Gold prices firm on weaker dollar

by Jonathan Adams
Gold prices

Spot gold rose 0.4% at $1,806.00 per ounce, and U.S. gold futures added 0.4% to $1,806.90

Prices of gold firmed on Wednesday above the key psychological level of $1,800 on a weaker dollar, though gains were capped as investors awaited a Federal Reserve meeting for clues on the U.S. central bank’s policy tapering plans.

Spot gold rose 0.4% at $1,806.00 per ounce, as of 0328 GMT. U.S. gold futures added 0.4% to $1,806.90.

Gold is benefiting from some risk-hedging buying by investors ahead of tonight’s FOMC (Federal Open Market Committee) meeting outcome, Jeffrey Halley, a senior market analyst, Asia Pacific at OANDA said.

Overall, gold remains anchored within a broader $1,790-$1,810 range and lacks the momentum to convincingly break either side for now. That may change post-FOMC, he said.

Fed’s policy statement is due at 1800 GMT later in the day which would be followed by a news conference by Chairman Jerome Powell.

Bullion dipped 7% in June on the Fed’s hawkish tone in its last meeting.

Investors will look for cues on when the central bank will begin to taper its monetary support amid fast-rising prices and the looming threat from Delta variant of coronavirus.

The Fed will likely announce the first of a scheduled round of reductions to its bond purchase program, but will leave its rate rising schedule still some ways down the road, Edward Meir, analyst with ED&F Man Capital Markets said in a note. However, any selloff in gold will be more measured as the complex has discounted much of the Fed move already.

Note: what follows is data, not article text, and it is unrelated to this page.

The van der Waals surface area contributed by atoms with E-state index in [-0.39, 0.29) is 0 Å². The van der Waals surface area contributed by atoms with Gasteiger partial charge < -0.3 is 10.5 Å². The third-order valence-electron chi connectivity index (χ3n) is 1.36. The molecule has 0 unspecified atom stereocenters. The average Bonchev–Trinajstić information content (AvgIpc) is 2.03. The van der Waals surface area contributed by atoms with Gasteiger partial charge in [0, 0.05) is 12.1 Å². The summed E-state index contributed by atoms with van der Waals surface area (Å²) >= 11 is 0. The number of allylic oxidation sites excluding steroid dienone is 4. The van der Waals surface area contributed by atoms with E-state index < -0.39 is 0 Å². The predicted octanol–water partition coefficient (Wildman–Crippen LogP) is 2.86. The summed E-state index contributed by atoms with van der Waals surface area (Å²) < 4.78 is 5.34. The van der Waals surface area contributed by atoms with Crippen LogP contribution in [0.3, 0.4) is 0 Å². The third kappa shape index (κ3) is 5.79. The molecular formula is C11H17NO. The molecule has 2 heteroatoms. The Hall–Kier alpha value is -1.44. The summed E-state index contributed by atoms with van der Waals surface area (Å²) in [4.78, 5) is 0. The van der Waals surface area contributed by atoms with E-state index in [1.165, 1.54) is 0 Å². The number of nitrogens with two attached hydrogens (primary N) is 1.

Meanwhile, the U.S. dollar was below the 3-1/2-month peak hit last week, due to a decline in real yields and trepidation ahead of the Fed’s policy decision.

Asian shares were also at a seven-month low on Wednesday.

Silver gained 0.6% to $24.81 per ounce, after hitting $24.46 on Tuesday – its lowest level in nearly four months.

Palladium inched up 0.3% to $2,615.60 per ounce, while platinum jumped 0.8% to $1,058.61.

This article is for information purposes only.
Please remember that financial investments may rise or fall and past performance does not guarantee future performance in respect of income or capital growth; you may not get back the amount you invested.
There is no obligation to purchase anything but, if you decide to do so, you are strongly advised to consult a professional adviser before making any investment decisions.

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